In my experience, the easiest tickets to buy and resell are in your local market.  You probably have some local knowledge of what is in demand in your city.  In fact, the VERY best tickets to resell are for shows you plan to attend yourself (buy 4 tickets and sell 2 – and you will often times pay for your own 2 tickets that you use!).  It is also easiest to sell via Craigslist if you are selling in your local market.  Some sports teams frown upon people buying simply (or primarily) for the purpose of reselling, but if you live locally it’s tough for them to identify you as a “broker.”  And, if the tickets you have are local, the worst case scenario is that you can use them yourself or find a friend to go to the game or show.

Nobody likes junk mail, but getting on email lists for your local teams and venues (or in other markets with which you have good familiarity) is the best way to find out about hot new concert presale events and discounts.  Another benefit of being in the points/miles hobby is that often times Citi and American Express cardholders get special presale access (and sometimes discounted prices) to events.
“When traveling abroad, I usually fly out of a different airport than my ‘home’ one. I live in Indianapolis, but I’ve discovered that flights to Asia and Europe are way less expensive from Chicago. It's about a three-hour drive, but I save almost $2,000 by flying out of Chicago, instead.” —Lori LeRoy, 45, a travel blogger who takes at least six trips a year
It's often cheaper to buy two fares rather than one. Let's say you're flying from New York to Eleuthera in the Bahamas. Check on one of the big sites like Expedia or Orbitz for a single fare (for example, JFK to Governor's Harbor, Bahamas) and then do two separate searches (JFK to Nassau and Nassau to Governor's Harbor). Chances are the two-fare strategy will save you a lot of cash. This fare trick also works for flights to Europe (fly into London or Manchester, UK on one fare and then hop on a discount European airline to reach your final destination) and Asia. To search route possibilities on these discounters, check out the Airfarewatchdog route maps page.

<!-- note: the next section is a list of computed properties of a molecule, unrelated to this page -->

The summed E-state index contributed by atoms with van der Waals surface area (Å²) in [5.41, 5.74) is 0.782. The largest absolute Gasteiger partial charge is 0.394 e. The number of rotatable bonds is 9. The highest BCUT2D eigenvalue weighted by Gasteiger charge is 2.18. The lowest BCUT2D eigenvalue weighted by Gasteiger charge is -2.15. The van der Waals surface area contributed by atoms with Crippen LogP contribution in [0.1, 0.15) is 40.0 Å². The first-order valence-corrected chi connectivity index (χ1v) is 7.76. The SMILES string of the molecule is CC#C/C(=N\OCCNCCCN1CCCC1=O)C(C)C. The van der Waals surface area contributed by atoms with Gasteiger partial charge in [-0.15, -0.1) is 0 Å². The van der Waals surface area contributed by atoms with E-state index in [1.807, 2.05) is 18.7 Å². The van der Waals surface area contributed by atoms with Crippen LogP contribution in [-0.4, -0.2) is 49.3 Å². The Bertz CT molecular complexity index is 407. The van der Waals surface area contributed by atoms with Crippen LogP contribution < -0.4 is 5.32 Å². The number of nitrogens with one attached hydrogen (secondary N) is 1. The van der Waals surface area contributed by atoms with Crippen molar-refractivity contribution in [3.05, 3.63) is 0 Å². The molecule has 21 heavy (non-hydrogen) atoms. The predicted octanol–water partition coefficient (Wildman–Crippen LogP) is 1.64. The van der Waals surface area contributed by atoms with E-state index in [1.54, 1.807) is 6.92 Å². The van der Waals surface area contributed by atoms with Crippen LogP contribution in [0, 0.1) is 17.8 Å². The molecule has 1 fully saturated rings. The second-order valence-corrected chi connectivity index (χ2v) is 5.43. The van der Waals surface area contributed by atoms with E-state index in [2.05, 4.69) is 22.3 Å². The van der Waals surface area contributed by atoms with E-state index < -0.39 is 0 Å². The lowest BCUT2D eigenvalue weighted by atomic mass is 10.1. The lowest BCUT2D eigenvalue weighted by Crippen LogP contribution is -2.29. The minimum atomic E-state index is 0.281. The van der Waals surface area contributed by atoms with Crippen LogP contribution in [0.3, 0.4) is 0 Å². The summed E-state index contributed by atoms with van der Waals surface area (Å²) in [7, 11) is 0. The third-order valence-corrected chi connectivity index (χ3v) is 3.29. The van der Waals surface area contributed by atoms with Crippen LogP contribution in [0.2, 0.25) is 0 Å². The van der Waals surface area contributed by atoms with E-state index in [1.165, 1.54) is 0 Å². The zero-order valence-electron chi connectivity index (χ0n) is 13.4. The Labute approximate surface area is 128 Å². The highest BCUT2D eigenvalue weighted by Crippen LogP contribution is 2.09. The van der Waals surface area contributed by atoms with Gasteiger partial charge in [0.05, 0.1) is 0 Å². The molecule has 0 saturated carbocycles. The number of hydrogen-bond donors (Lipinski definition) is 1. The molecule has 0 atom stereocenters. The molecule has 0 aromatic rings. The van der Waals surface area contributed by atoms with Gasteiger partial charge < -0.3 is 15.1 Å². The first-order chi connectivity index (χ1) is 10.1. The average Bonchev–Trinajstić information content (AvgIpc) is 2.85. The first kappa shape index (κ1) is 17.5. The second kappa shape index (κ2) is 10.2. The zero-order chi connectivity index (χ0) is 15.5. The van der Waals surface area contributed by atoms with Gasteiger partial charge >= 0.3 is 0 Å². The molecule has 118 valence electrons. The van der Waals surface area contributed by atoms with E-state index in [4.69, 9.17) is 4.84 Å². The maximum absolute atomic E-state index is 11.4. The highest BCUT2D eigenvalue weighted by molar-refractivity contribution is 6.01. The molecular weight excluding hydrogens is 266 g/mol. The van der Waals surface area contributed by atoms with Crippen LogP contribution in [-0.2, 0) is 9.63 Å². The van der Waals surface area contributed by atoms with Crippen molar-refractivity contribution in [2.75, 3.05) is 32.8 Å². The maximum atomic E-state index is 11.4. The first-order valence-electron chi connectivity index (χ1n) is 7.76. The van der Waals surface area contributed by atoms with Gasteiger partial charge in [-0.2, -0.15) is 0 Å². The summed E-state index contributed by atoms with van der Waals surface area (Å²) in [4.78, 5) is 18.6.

Ok.. So there’s this guy on our local swap and shop on Facebook, claiming to sell Disney on ice tickets for $140 for 4 tickets when they should be about $250 or more and he’s flaked out on me before getting these tickets, now he’s saying he has the tickets but I’m scared there fakes.. How can I spot them out before j give him my money and get to PNC arena and have 2 very upset kids and a pissed off husband for wasting his money.. HELP!!
I’m kind of a relative newbie to the points/miles hobby (just ask Shawn). My sorry little blog is truly an endeavor targeted at friends and family who would (sorry Shawn) never come to MtM (or even the pure “deals” websites). I haven’t done a conference of any sort, but I would love to go to Trevor’s ResellingDO. (Just too far away! come out West, Trevor!) Maybe someday I will expand on this brief introduction (and sure there’s many other folks far more experience than I am!), whether on this blog or at a conference. I’m glad you found it an interesting topic.
Stick to the major players. In addition to StubHub and TicketsNow, established resellers include Razorgator, Vivid Seats, and ScoreBig, which all offer money-back guarantees in the unlikely event a ticket is a counterfeit. (Fake tickets are a potentially bigger problem if you buy from individuals on sites such as eBay or Craigs­list.) You can shop on individual websites or use SeatGeek, a search engine that scours dozens of resale sites. When shopping, you should also: